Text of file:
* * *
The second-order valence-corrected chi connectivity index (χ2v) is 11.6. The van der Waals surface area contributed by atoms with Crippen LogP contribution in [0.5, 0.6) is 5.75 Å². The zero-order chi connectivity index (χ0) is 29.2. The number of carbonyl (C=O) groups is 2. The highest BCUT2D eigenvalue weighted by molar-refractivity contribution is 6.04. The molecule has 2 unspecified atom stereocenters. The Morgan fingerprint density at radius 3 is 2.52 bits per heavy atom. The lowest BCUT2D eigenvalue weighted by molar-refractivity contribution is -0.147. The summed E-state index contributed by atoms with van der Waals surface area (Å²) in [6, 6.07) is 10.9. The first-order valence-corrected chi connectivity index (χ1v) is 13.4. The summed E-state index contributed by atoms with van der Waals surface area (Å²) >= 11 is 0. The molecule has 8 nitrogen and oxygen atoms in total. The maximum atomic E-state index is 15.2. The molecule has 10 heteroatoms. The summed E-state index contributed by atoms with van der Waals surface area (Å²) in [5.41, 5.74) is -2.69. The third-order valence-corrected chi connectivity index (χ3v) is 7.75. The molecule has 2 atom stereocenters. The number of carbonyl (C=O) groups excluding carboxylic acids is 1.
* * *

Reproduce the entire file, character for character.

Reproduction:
The second-order valence-corrected chi connectivity index (χ2v) is 11.6. The van der Waals surface area contributed by atoms with Crippen LogP contribution in [0.5, 0.6) is 5.75 Å². The zero-order chi connectivity index (χ0) is 29.2. The number of carbonyl (C=O) groups is 2. The highest BCUT2D eigenvalue weighted by molar-refractivity contribution is 6.04. The molecule has 2 unspecified atom stereocenters. The Morgan fingerprint density at radius 3 is 2.52 bits per heavy atom. The lowest BCUT2D eigenvalue weighted by molar-refractivity contribution is -0.147. The summed E-state index contributed by atoms with van der Waals surface area (Å²) in [6, 6.07) is 10.9. The first-order valence-corrected chi connectivity index (χ1v) is 13.4. The summed E-state index contributed by atoms with van der Waals surface area (Å²) >= 11 is 0. The molecule has 8 nitrogen and oxygen atoms in total. The maximum atomic E-state index is 15.2. The molecule has 10 heteroatoms. The summed E-state index contributed by atoms with van der Waals surface area (Å²) in [5.41, 5.74) is -2.69. The third-order valence-corrected chi connectivity index (χ3v) is 7.75. The molecule has 2 atom stereocenters. The number of carbonyl (C=O) groups excluding carboxylic acids is 1.